In some embodiments, anon-sealed lamp can be used, in which a continuously flowing gas is used in place of a static gas fill inside of a sealed bulb envelope. This would have the advantage of not requiring any optical window at all, thereby reducing complexity and cost and allowing a wider range of light to be coupled out of the lamp. In some embodiments, the purge gas is at atmospheric pressure and the laser-driven discharge is created in the purge gas. In addition, the pressure in the lamp can be kept at several atmospheres or greater, by using appropriate apertures to create a pressure gradient. The output of the IR laser-driven lamp can be modulated in time by modulation of the drive laser.

Target materials can include, for example, tungsten (W), molybdenum (Mo), tantalum (Ta), silicon carbide (SiC), molybdenum disilicide (MoSi2), molybdenum monoxide (MoO), calcium oxide (CaO), aluminum oxide (Al2O3), yttrium oxide (Y2O3), Zr2O3, carbon, graphite, diamond, or any combination thereof.

Laser heating a target material can be advantageous when an insulating material is used as the target, because simple resistive heating of the insulating material is not possible. Examples of such materials include, for example, MoO, CaO, Y2O3, and Zr2O3, all of which have melting points above 2000 C.

For even higher temperature operation, carbide-based materials can be used. Examples of carbide-based materials include hafnium carbide (HfC), which has a melting point of approximately 3890 C, and tantalum hafnium carbide (Ta4HfC5), which has a melting point of approximately 3547 C. In some embodiments, the carbide-based materials can be used as target materials in either an inert gas or vacuum environment to advantageously prevent attack by oxygen and other gases at high temperatures.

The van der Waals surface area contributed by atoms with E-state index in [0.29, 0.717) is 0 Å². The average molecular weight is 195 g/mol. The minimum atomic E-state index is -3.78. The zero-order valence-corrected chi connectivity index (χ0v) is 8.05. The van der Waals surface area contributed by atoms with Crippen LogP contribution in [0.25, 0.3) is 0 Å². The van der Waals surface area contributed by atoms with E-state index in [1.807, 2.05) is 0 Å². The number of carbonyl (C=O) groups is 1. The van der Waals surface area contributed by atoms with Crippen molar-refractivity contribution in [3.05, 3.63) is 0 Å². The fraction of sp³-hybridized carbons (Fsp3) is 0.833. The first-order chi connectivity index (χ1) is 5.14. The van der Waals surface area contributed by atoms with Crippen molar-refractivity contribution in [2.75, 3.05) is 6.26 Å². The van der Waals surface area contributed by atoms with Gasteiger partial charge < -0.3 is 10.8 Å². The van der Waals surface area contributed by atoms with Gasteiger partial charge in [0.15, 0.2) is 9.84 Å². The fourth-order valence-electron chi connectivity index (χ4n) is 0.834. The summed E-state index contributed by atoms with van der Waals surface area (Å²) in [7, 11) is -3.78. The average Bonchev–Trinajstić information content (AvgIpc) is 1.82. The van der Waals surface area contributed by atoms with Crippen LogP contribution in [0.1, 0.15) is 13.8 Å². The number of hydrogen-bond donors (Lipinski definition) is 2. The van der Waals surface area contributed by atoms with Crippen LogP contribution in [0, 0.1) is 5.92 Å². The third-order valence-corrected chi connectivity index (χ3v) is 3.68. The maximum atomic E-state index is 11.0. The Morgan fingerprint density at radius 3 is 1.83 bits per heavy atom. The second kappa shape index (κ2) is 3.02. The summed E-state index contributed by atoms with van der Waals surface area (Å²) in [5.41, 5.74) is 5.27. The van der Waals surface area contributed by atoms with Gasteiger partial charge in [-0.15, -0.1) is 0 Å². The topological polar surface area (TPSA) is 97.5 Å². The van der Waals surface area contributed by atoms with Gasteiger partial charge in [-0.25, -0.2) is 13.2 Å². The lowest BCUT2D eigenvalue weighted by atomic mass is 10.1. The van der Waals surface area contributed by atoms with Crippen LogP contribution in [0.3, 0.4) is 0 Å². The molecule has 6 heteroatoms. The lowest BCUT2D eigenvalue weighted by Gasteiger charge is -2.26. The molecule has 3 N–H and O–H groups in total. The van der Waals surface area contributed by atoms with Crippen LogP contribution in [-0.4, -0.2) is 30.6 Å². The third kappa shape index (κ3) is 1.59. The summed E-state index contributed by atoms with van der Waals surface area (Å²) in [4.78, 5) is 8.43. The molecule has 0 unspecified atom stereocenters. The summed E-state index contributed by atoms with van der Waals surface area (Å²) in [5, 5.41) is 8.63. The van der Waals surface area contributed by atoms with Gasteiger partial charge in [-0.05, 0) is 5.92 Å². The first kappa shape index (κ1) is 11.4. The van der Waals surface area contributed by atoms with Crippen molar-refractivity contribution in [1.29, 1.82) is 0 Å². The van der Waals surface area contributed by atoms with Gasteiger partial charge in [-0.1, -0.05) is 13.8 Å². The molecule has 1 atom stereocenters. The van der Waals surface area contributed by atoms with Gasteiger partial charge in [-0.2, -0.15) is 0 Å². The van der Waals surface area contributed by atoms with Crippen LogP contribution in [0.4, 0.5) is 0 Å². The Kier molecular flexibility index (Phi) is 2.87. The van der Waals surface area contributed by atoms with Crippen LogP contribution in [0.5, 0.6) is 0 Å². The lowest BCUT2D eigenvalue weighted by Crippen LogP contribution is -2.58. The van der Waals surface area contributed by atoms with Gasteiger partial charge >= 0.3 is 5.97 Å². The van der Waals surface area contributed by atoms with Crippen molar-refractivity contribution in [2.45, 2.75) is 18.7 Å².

Various shapes and sizes of target material can be used in various embodiments of the invention. In some embodiments, the target material can be in the form of a thin sheet, so as to advantageously minimize thermal conduction away from the heated spot. In alternative or supplemental embodiments, the target can include a high-temperature thermal foam that has the characteristic of very low thermal conductivity. In alternative or supplemental embodiments, the target can be in the form of a sphere, cube, cylinder, cone, rectangular solid, any combination thereof, or other suitable shape.

Applications of a laser-heated IR source include, for example, an IR source for instrumentation and/or an IR source in infrared countermeasures (e.g. to jam the IR sensors of missiles).

One skilled in the art will realize the invention may be embodied in other specific forms without departing from the spirit or essential characteristics thereof. The foregoing embodiments are therefore to be considered in all respects illustrative rather than limiting of the invention described herein. Scope of the invention is thus indicated by the appended claims, rather than by the foregoing description, and all changes that come within the meaning and range of equivalency of the claims are therefore intended to be embraced therein.

Patent Citations
Cited PatentFiling datePublication dateApplicantTitle
US4755673 *May 6, 1986Jul 5, 1988Hughes Aircraft CompanySelective thermal radiators
US7018751 *May 15, 2003Mar 28, 2006E. I. Du Pont De Nemours And CompanyRadiation filter element and manufacturing processes therefore
Classifications
U.S. Classification250/504.00R, 430/944, 250/338.1, 250/339.11, 250/495.1
International ClassificationG01N21/35, G01J3/10, G01N21/00
Cooperative ClassificationG01J3/108, Y10S430/145
European ClassificationG01J3/10F
Legal Events
DateCodeEventDescription
Jan 27, 2011ASAssignment
Owner name: ENERGETIQ TECHNOLOGY, INC., MASSACHUSETTS
Free format text: ASSIGNMENT OF ASSIGNORS INTEREST;ASSIGNORS:HOLBER, WILLIAM M.;SMITH, DONALD K.;HORNE, STEPHEN F.;AND OTHERS;REEL/FRAME:025707/0417
Effective date: 20110106
Oct 27, 2015FPAYFee payment
Year of fee payment: 4